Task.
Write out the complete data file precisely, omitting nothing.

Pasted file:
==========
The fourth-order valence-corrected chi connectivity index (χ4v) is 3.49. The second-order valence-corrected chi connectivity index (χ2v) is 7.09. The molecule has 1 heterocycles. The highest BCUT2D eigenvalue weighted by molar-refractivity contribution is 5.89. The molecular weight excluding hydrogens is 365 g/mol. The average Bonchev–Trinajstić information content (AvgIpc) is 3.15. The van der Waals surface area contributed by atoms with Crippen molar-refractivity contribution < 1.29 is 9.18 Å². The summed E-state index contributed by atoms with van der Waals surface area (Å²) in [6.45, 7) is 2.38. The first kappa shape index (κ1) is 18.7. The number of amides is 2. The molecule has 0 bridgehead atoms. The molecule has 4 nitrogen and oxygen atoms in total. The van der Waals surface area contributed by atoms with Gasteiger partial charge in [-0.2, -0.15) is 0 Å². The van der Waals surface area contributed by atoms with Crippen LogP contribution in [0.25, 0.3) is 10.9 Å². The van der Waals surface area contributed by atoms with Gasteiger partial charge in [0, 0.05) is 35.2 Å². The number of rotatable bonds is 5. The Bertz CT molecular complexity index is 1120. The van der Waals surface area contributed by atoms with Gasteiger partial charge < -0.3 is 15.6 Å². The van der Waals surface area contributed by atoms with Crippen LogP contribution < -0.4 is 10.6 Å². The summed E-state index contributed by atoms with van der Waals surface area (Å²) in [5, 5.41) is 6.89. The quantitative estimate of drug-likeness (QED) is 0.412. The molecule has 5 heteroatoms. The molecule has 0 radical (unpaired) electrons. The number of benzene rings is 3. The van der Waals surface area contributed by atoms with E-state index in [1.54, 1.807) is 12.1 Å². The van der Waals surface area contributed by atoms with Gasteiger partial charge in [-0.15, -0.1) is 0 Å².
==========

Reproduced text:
The fourth-order valence-corrected chi connectivity index (χ4v) is 3.49. The second-order valence-corrected chi connectivity index (χ2v) is 7.09. The molecule has 1 heterocycles. The highest BCUT2D eigenvalue weighted by molar-refractivity contribution is 5.89. The molecular weight excluding hydrogens is 365 g/mol. The average Bonchev–Trinajstić information content (AvgIpc) is 3.15. The van der Waals surface area contributed by atoms with Crippen molar-refractivity contribution < 1.29 is 9.18 Å². The summed E-state index contributed by atoms with van der Waals surface area (Å²) in [6.45, 7) is 2.38. The first kappa shape index (κ1) is 18.7. The number of amides is 2. The molecule has 0 bridgehead atoms. The molecule has 4 nitrogen and oxygen atoms in total. The van der Waals surface area contributed by atoms with Gasteiger partial charge in [-0.2, -0.15) is 0 Å². The van der Waals surface area contributed by atoms with Crippen LogP contribution in [0.25, 0.3) is 10.9 Å². The van der Waals surface area contributed by atoms with Gasteiger partial charge in [0, 0.05) is 35.2 Å². The number of rotatable bonds is 5. The Bertz CT molecular complexity index is 1120. The van der Waals surface area contributed by atoms with Gasteiger partial charge < -0.3 is 15.6 Å². The van der Waals surface area contributed by atoms with Crippen LogP contribution < -0.4 is 10.6 Å². The summed E-state index contributed by atoms with van der Waals surface area (Å²) in [5, 5.41) is 6.89. The quantitative estimate of drug-likeness (QED) is 0.412. The molecule has 5 heteroatoms. The molecule has 0 radical (unpaired) electrons. The number of benzene rings is 3. The van der Waals surface area contributed by atoms with E-state index in [1.54, 1.807) is 12.1 Å². The van der Waals surface area contributed by atoms with Gasteiger partial charge in [-0.15, -0.1) is 0 Å².